Disabilities Employment Awareness Month Encourages Inclusive Hiring Practices

October marks National Disabilities Employment Awareness Month shining a light on the benefits of inclusive hiring practices and the rewards felt by people with intellectual and developmental disabilities (IDD) who are employed.

The U.S. Bureau of Labor Statistics released details noting that last year 19.3 percent of people with a disability were employed, rising slightly from 19.1 percent in 2018. In contrast, the employment-population ratio for people without a disability was 66.3 percent. The unemployment rates for both individuals with and without a disability declined from the previous year to 7.3 percent and 3.5 percent, respectively.

This year marks the 30th anniversary of the Americans with Disabilities Act, a landmark civil rights legislation that aimed at increasing access and opportunity for people with disabilities across society, including the workplace.

For the people supported through Monarch’s IDD services, the benefits of employment are evident and far reaching. People we support who are employed are thriving, proud of their accomplishments and happy to be part of a community.

Monarch’s Vice President of Operations – Enhanced Services Shannon Atkinson said it is important not only to secure the job for the people we support but to find one that is fulfilling: “We believe it is important to help people find not only jobs, but careers that will bring them satisfaction and a sense of purpose.”

“Monarch recognizes the therapeutic benefits that employment offers individuals with disabilities. Creating a source of income and adding structure to one’s day are two of the most basic benefits that work can offer individuals,” she added.

Here are a few people Monarch supports that are thriving through employment.

Dexter Nelson
Schooner Shores Group Home

Nelson is known as “The Burger King Man” in his hometown of Beaufort. He is proud of the title and even prouder to be able to maintain employment. He is a resident of Monarch’s Schooner Shores group home, a supervised home for adults with intellectual and developmental disabilities, where he has lived for over 20 years.

Nelson, 60, is an associate at the Beaufort Burger King where he has been working for about three years. His responsibilities include cleaning the dining room and restrooms. He partners with a job coach from an area agency that assists him in his role as needed.

“I like working and everybody is nice to me,” Nelson said of his job, adding that he enjoys everything about working, including the compensation and meeting new people.

Developmental Specialist Katrina Montague, who has been employed through Monarch at Schooner Shores for about as long as Nelson has been a resident, said everyone in town knows him and the reason that he received his nickname.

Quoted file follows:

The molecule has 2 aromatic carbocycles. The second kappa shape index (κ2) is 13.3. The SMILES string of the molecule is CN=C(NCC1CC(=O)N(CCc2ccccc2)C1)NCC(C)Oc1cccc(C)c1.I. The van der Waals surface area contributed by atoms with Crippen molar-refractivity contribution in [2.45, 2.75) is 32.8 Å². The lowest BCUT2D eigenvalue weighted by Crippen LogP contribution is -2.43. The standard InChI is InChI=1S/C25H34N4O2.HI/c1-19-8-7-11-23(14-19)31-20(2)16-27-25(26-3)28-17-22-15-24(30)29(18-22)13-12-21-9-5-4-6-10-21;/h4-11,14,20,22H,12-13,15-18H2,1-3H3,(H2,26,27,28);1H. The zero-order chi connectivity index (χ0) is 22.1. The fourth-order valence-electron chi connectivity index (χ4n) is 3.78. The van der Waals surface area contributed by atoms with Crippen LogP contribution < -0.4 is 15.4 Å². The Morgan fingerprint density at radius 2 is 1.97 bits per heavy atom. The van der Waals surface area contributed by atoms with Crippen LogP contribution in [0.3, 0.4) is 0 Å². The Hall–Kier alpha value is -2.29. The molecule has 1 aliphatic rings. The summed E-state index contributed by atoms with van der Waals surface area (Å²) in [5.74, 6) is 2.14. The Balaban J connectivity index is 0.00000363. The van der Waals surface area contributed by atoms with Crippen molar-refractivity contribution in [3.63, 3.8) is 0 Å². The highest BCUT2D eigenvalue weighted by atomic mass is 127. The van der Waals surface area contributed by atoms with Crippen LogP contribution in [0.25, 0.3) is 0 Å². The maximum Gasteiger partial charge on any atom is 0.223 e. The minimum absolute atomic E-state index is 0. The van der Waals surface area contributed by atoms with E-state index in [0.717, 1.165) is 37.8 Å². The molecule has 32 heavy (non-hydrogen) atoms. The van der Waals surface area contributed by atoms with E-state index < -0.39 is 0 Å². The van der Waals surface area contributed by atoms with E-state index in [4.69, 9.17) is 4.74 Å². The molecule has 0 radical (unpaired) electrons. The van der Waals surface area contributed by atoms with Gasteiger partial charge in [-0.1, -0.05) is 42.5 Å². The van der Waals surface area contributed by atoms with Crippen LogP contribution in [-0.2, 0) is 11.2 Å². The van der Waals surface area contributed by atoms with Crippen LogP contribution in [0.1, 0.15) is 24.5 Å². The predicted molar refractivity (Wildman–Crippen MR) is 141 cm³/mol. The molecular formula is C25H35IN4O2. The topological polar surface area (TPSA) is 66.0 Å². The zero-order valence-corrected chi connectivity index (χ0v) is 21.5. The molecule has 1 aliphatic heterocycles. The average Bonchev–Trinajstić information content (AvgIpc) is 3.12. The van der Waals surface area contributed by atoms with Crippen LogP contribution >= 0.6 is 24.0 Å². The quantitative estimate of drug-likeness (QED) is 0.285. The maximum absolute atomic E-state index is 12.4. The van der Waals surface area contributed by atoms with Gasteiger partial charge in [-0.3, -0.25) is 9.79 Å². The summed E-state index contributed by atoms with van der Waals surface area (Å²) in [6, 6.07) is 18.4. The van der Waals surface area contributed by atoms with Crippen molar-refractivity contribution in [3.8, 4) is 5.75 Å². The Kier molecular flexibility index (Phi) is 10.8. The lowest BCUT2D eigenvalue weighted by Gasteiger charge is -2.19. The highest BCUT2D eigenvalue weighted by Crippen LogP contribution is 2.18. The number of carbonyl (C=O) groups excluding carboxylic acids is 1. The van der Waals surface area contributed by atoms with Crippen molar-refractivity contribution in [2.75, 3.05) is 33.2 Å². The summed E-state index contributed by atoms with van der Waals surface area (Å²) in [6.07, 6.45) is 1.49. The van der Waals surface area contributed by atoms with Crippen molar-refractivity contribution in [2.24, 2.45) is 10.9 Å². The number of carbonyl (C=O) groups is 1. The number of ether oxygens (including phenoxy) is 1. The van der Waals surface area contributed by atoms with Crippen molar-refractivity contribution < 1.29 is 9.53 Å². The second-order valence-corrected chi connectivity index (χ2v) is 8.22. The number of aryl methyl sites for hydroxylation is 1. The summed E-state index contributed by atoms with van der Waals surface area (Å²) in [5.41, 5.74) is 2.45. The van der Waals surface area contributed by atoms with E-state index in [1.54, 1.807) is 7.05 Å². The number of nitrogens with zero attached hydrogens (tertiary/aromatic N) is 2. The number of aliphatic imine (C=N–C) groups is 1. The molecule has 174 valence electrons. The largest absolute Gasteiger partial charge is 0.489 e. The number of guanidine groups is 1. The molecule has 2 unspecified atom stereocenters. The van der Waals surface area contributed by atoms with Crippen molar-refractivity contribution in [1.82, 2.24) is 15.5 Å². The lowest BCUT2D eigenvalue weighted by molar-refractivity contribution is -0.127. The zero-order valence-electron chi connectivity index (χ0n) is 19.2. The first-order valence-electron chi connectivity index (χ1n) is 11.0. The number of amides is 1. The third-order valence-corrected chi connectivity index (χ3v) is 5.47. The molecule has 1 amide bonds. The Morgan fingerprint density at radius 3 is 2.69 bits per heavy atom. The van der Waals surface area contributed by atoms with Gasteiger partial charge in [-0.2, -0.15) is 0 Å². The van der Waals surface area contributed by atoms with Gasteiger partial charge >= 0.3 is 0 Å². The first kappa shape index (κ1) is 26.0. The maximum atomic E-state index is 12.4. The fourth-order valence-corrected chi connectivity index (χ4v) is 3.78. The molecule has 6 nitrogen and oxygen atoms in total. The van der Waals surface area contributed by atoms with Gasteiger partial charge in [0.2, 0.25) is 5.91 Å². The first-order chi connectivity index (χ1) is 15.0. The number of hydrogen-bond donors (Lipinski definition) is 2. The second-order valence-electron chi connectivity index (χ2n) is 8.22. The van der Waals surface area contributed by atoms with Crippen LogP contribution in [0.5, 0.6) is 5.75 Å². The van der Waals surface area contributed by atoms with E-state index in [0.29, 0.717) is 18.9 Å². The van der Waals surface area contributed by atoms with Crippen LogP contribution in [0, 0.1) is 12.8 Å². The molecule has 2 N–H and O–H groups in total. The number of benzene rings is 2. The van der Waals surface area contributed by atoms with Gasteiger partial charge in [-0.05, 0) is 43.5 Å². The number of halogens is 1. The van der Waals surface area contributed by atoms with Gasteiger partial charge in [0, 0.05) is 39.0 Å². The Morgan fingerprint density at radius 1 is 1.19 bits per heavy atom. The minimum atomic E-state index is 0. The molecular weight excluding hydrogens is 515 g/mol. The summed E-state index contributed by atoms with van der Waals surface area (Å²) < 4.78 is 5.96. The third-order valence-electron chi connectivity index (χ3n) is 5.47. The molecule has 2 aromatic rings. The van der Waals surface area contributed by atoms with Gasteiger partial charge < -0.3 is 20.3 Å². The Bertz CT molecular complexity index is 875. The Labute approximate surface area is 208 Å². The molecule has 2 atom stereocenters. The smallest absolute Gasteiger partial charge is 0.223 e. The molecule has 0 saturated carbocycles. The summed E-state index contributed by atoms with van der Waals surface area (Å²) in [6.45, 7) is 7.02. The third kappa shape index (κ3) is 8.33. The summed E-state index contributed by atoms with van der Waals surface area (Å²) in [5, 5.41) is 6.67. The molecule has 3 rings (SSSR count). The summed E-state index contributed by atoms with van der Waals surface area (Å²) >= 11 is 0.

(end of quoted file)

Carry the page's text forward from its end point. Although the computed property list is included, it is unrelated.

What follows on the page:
Nelson wears his uniform proudly and is on time and present for his Tuesday shifts. “I love my job,” he said.

Joanne Vincent
Hoke Street Group Home

Joanne Vincent is an employee of Moore’s Olde Tyme Barbeque Chicken & Seafood in New Bern where she proudly assists with taking care of the dining room. “I am a waitress and I take food to the customers,” Vincent said.

Reaching an employment milestone is important to Vincent as she looks forward to her four-year anniversary at Moore’s in October. She is appreciative of the assistance of Developmental Specialist Margaret Gibbs and Residential Manager Tammy Ham for helping her receive the job offer in 2016: “They helped me with my application and they did all they can to help me out to be a better person.”

Vincent didn’t have to go far to receive some helpful tips. Her mother used to be a waitress and provided insight into performing well at work. When asked about the best part of her job, she chuckled and said, “Payday!” However, she quickly added, “I love working with a team of people. My staff helps me and gives me ideas on my job.”

When asked how it feels to be employed, Vincent shared, “Whew, I love it! I get all wound up.”

Michael Dover
Studio 651 Day Program

Michael Dover loves everything about his job at Harris Teeter in Winston-Salem. He helps bring groceries to customers from the checkout to their car. He noted quite honestly that there isn’t anything he does not like about his job. “I like working with people and I work well with people,” Dover said about his job performance. “They are kind to me.”

In 2018, Dover was searching for employment and trying to find a position that was the right fit for him. A Monarch staffer helped Dover fill out applications and accompanied him on job interviews. He recommended to anyone with I/DD who is also searching for employment to keep in mind what you enjoy doing and once you find that stay focused on the job and the tasks involved.

This role has not only given Dover a paid position of employment but a boost to his self-confidence and a feeling of accomplishment. “It feels good to have a job. It makes me feel proud.”

Maggie Stiller
Hoke Street Group Home

For Maggie Stiller showing up in her Wendy’s uniform is not only about doing a job well, but providing outstanding service wherever the opportunity arises. Stiller is employed at the New Bern fast-food franchise, where she ensures the dining room is clean for customers. She also assists with washing.

“I like working with my people, my customers and working where I work. They are nice and friendly,” said Stiller. “It feels good [to be employed] because I like to work.”

Self-described as shy, Stiller admitted that Hoke Group Home Development Specialist Lisa Harvey encouraged her to apply for the job a year ago. Today, she arrives at work with a “can do” attitude and is eager to get the job done: “I love working at Wendy’s because it’s a nice place and everyone is friendly.”